This has been a difficult set of days in America. It started with back to back point blank lethal shootings of two African American men by police officers last week. On the heels of that, a sniper in Dallas killed five police officers while wounding seven others during a protest rally organized against the first two killings. Like many Americans I have been feeling helpless, hopeless, stunned, and, yes, a bit paralyzed by my privilege.
When the phone rang Friday morning with an invitation to head to the beach with my boys on a warm summer day, I gladly accepted. The blue sky, the white clouds, the warm water, the golden sand, families of all shapes and sizes playing and relaxing — it all added up to the balm I needed. It’s pathetic, really, that even as an insulated white lady, I still sought respite from the racial storm that is America these days. My thoughts kept returning to people of color that don’t get to feel better or restored with a trip to the beach because racism follows them everywhere.
In the car on the way home, totally out of the blue, my seven year old asked from the back seat of the car, “Mom, is slavery still a problem in America?” Whoa. Where did that come from? I quickly determined that he was referring to the slavery he knows about. The slavery that propelled our country into civil war 155 years ago. The slavery that he has read about in children’s books his liberal parents make certain find their way onto his bookshelves.
I could have responded with a quick, “Oh no, honey, slavery ended long ago with the Civil War,” but my boy is bright and that answer felt like a cop out. I could have responded with a more candid explanation that slavery does still exist in America today, in the form of human trafficking, but the kid is seven and that seemed a bit sophisticated for him right now.
Instead, I used the moment to talk about racism, something all of us need to be doing more of these days.
I explained to my curious boy that slavery was once considered a lawful practice where white Americans owned black Americans and that those same black Americans were considered property, without rights, less than human. Black slaves were bought and sold, traded and discarded, not unlike pieces of machinery, dehumanized.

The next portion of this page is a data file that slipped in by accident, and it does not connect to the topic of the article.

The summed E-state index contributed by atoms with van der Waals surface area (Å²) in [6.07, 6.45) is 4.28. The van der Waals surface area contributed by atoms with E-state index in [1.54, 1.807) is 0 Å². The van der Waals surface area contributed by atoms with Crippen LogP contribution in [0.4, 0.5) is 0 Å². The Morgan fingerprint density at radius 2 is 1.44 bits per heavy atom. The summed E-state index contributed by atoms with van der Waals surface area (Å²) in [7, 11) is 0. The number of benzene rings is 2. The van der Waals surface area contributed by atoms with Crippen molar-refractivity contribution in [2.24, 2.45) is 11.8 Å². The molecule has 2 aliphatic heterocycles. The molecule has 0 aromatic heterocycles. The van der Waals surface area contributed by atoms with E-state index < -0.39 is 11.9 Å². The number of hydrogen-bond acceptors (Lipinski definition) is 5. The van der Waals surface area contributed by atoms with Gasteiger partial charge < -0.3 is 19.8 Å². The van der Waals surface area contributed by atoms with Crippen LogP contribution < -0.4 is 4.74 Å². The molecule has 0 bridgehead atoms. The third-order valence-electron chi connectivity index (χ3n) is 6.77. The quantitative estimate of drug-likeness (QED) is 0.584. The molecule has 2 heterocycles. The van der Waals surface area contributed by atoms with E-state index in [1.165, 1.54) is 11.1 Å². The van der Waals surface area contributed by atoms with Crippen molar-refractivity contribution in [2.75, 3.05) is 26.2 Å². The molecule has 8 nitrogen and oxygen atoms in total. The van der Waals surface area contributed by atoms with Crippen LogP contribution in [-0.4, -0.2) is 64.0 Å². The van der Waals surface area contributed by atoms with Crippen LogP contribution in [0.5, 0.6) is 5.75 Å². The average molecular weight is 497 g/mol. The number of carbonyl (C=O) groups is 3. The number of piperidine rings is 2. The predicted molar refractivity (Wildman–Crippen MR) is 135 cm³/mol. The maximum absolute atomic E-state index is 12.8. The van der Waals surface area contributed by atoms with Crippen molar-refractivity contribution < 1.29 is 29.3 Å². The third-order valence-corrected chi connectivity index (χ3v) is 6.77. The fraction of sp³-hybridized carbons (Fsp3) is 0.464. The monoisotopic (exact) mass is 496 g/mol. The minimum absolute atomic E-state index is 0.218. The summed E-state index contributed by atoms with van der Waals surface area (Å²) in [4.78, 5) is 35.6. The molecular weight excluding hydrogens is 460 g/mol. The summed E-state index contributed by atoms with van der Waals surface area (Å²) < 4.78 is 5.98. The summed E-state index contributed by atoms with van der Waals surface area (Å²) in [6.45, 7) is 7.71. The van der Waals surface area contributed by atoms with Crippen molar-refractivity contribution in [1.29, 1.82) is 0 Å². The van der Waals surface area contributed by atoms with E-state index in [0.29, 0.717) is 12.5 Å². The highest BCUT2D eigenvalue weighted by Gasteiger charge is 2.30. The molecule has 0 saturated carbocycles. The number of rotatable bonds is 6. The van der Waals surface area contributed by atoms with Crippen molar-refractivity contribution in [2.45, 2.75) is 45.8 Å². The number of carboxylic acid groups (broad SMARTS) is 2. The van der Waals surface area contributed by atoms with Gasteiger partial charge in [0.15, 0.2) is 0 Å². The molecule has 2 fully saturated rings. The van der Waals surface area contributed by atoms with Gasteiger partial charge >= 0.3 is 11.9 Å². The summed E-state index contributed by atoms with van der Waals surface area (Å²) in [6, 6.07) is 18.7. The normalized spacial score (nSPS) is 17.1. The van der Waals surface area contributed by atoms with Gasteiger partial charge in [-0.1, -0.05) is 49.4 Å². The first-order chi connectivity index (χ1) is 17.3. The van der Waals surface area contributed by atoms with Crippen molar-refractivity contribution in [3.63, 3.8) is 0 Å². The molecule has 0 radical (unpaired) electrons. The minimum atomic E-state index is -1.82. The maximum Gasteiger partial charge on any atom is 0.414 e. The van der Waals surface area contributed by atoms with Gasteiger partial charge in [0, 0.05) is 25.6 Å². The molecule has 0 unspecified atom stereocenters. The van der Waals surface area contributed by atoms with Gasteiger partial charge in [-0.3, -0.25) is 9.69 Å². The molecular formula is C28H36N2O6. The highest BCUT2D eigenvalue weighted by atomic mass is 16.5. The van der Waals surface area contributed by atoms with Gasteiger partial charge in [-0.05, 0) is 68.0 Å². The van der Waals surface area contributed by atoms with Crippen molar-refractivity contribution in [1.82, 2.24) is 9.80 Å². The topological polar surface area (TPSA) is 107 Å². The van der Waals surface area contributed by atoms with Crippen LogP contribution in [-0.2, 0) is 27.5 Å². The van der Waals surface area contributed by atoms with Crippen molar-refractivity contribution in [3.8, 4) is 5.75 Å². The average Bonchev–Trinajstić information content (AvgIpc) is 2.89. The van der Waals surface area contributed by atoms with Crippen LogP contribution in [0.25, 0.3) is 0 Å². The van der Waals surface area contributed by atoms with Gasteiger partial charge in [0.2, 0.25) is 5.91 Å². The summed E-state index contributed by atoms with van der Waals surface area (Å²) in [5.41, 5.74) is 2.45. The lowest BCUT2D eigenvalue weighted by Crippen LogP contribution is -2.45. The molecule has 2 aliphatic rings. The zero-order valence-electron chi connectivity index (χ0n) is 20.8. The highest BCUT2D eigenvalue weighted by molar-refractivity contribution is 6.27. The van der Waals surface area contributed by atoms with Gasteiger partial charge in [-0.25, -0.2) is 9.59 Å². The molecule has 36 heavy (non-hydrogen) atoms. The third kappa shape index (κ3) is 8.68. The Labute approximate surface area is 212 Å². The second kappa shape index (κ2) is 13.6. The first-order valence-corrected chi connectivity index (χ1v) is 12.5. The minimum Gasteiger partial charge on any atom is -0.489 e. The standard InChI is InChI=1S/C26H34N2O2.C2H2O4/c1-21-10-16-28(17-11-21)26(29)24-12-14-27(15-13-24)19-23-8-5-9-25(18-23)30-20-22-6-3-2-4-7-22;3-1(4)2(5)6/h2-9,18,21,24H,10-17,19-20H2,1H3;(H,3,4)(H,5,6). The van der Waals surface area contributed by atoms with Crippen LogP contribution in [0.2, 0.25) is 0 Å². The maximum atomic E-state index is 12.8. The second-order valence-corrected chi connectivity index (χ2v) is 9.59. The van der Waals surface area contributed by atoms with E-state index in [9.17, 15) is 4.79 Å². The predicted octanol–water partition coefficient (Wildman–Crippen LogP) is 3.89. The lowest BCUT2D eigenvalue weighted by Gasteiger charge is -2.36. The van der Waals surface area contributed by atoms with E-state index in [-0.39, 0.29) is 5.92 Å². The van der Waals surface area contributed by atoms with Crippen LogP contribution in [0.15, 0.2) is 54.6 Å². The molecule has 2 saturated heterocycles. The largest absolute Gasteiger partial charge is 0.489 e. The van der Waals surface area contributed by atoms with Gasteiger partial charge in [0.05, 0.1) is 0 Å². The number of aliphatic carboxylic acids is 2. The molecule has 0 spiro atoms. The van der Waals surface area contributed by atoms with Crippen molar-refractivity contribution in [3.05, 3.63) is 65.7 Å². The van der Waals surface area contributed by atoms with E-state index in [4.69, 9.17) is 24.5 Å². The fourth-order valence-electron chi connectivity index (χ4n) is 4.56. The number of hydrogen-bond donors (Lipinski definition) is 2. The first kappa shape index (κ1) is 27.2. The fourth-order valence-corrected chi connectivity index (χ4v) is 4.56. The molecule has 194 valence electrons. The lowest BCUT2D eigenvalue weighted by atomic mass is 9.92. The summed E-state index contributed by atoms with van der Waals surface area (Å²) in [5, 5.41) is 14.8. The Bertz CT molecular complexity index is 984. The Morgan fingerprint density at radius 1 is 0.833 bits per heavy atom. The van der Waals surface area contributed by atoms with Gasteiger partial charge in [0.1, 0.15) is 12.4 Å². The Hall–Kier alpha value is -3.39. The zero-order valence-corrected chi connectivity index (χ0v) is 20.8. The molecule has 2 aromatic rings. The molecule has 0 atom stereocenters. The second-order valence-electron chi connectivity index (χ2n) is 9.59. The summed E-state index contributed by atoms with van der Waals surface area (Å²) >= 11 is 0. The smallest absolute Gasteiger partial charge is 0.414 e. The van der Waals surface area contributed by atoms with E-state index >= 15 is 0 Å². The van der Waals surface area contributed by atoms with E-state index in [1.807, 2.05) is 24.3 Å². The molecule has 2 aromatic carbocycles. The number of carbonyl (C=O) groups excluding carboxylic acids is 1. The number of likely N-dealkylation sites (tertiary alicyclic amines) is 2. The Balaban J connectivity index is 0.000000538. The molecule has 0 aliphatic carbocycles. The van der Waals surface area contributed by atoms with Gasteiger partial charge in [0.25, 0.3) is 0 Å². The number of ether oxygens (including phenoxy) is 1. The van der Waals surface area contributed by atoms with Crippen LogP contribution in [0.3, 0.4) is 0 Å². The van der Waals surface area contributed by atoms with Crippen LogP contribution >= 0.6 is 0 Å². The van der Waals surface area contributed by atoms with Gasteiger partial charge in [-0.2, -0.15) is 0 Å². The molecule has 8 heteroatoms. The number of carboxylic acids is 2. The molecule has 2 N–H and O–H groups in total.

My kid knows about the Civil War and the Emancipation Proclamation. He knows, again, from the age appropriate, simplistic histories in children’s books that many people fought and died over the issue of slavery. What he doesn’t know is what followed. It’s not as simple as black slaves walking away from plantations into the sunset, free men and women and children living lives of instant equality.
So in that car last Friday afternoon, I tried. I tried to explain that less than seven generations ago black Americans were considered property and that a race of people imported and mistreated for decades and decades and decades, relied upon for economic gain, are not simply treated as equals because they are freed. An entire race of people does not magically recover from being owned simply by the decree on a piece of paper.
I tried to explain the Civil Rights movement, an effort that resulted in legal equality for African Americans a full hundred years after the end of the Civil War, but that even legal equality does not result in true equality. I tried to explain that even today, over 150 years after the Civil War, true equality does not exist for black Americans because of entrenched ignorance and bigotry.
I introduced the word “racism” to him, which I defined as treating someone differently because of the color of their skin, or believing that all people with different colored skin share qualities, better or worse, than others. I talked about how racism makes life harder for people of color than for he and I with the fair, pale skin we live in.
It was too much for my kiddo, I know, as I spied in the rear view mirror that he was checking out. I wrapped it up, my perhaps overly earnest and simplistic explanation of the connection between yesterday’s slavery and today’s racism. The idea of racism, its reality and existence, is too much for many grown-ups to acknowledge and identify, so I cut my seven-year-old some slack.
But I will keep trying and keep talking and keep identifying for him, in bits and pieces, how life in America is different for people depending on the color of our skin. We were pulling into our driveway at this time, a convenient end to an unexpected lesson in America’s past.
As a mother, I can’t stop indiscriminate killing of black Americans or police officers under sniper fire, but I can teach my boys the realities that exist. I can teach them to understand that in many, many ways their lives will be made easier because of the color of their skin and how other children with different colored skin will have more difficult lives. Kids easily embrace the unfairness of that reality. I wish more adults could do the same.
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